But again, I couldn’t say a word. I took the pictures I was supposed to, and as I was trying not to be the mom who lingered too long, I saw her eyes glisten. I wanted to cry with her, but I did what I was supposed to do. I encouraged her, embraced and kissed her, and slipped out the door. And just like her sister, she was ready. Her teacher gave her such an enjoyable kindergarten experience, and she loved my baby the way my heart silently pleaded for her to on the first day.

I Need to Walk my Baby to Class

And now, in less than four weeks, I will NEED to make that walk with my son. I will need to take the same picture, even though he will be walking way too fast. I will need to give him to his teacher (who I’ve been praying for), and I will need to tell her, “this is my last baby. He’s all I have left. He’s the last little one I have, and I really don’t want to give him to you. This day came too fast, and I’m not ready for it. But he is. He’s going to blow kindergarten out of the water. He’s the smartest little boy I’ve ever met, and he’s funny too. He has the most inquisitive mind, and I need you to feed it. He loves bugs and building things, and he will probably pick every flower on the playground for you. Please let him. Please nurture his little heart and encourage him to run and play and laugh. Please love him the way I do. Please give him and me the best kindergarten year ever, because this is it for me.”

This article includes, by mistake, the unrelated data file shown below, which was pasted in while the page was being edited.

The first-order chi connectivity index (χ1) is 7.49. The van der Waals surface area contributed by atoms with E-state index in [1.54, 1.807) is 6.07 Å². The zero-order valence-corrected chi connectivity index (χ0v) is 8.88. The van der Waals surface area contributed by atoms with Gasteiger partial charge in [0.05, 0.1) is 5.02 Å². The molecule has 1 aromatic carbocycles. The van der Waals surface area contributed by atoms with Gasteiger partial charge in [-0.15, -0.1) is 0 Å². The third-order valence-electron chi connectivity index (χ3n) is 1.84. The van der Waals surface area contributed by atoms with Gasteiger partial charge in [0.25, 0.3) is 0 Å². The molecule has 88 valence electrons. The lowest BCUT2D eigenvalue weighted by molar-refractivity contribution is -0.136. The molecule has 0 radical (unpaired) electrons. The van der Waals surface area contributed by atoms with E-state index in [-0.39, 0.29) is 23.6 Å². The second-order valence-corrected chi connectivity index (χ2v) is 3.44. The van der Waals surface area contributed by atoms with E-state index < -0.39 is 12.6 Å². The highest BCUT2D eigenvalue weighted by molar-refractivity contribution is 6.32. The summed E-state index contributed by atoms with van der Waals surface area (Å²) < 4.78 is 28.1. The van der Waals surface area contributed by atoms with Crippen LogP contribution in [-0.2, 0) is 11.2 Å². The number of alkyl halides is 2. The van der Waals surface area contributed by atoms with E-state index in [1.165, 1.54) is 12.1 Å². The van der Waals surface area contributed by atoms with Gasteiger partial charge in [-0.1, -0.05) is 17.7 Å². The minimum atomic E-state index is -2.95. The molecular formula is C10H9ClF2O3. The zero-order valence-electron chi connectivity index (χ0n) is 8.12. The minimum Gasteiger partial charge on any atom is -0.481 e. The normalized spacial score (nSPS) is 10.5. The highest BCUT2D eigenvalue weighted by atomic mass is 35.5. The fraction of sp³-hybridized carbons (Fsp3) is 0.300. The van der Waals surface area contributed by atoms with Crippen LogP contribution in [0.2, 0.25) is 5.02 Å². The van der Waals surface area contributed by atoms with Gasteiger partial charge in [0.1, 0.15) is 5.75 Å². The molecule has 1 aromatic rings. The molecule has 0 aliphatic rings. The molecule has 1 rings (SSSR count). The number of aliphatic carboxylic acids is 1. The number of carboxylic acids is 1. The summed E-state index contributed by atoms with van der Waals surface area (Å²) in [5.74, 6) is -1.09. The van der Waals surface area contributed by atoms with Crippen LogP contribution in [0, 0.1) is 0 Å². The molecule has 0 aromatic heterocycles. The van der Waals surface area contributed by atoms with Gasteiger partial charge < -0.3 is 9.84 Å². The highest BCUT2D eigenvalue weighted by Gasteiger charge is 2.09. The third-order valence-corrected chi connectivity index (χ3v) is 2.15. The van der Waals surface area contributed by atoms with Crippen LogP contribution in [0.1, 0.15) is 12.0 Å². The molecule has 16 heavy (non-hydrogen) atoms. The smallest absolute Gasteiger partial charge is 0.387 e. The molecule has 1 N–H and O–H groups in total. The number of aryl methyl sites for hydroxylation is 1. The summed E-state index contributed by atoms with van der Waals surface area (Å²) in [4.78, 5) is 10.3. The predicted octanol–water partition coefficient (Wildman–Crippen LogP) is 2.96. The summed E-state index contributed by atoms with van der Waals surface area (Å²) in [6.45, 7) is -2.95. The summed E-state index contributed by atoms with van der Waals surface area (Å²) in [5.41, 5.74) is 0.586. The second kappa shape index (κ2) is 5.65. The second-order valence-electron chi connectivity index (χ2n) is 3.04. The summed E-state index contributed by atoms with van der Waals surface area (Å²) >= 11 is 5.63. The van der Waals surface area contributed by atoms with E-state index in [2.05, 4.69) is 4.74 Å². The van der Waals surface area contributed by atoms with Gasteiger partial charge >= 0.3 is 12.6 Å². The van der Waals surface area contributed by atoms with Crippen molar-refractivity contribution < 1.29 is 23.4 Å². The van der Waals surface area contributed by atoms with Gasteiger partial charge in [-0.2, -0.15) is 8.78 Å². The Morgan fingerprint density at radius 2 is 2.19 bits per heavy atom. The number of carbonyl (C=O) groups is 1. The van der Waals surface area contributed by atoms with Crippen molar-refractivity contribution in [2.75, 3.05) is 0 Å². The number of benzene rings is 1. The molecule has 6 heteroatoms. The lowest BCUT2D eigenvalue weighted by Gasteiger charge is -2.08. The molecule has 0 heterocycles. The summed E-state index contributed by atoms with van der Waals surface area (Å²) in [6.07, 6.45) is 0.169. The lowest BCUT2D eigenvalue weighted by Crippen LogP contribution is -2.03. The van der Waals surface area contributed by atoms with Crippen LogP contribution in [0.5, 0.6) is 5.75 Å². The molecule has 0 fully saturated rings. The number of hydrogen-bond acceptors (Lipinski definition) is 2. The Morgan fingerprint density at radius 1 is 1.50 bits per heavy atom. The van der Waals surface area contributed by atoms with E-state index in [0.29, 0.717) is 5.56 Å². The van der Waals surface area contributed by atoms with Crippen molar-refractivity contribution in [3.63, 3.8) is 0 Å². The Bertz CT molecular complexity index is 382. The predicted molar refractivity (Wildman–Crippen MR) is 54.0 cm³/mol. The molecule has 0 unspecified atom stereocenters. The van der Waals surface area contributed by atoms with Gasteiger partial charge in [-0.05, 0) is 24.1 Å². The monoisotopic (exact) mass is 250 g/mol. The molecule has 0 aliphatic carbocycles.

Close up of little boy wearing a blue star mask.

But I know in my heart that walk down the hall won’t happen. I’m so sad, and I’m also angry at everything this stupid virus has robbed from so many people—even my little big-eyed kindergartener. No field trips, no lunch dates with mama, and many other unforeseen changes that he will grow up thinking are normal.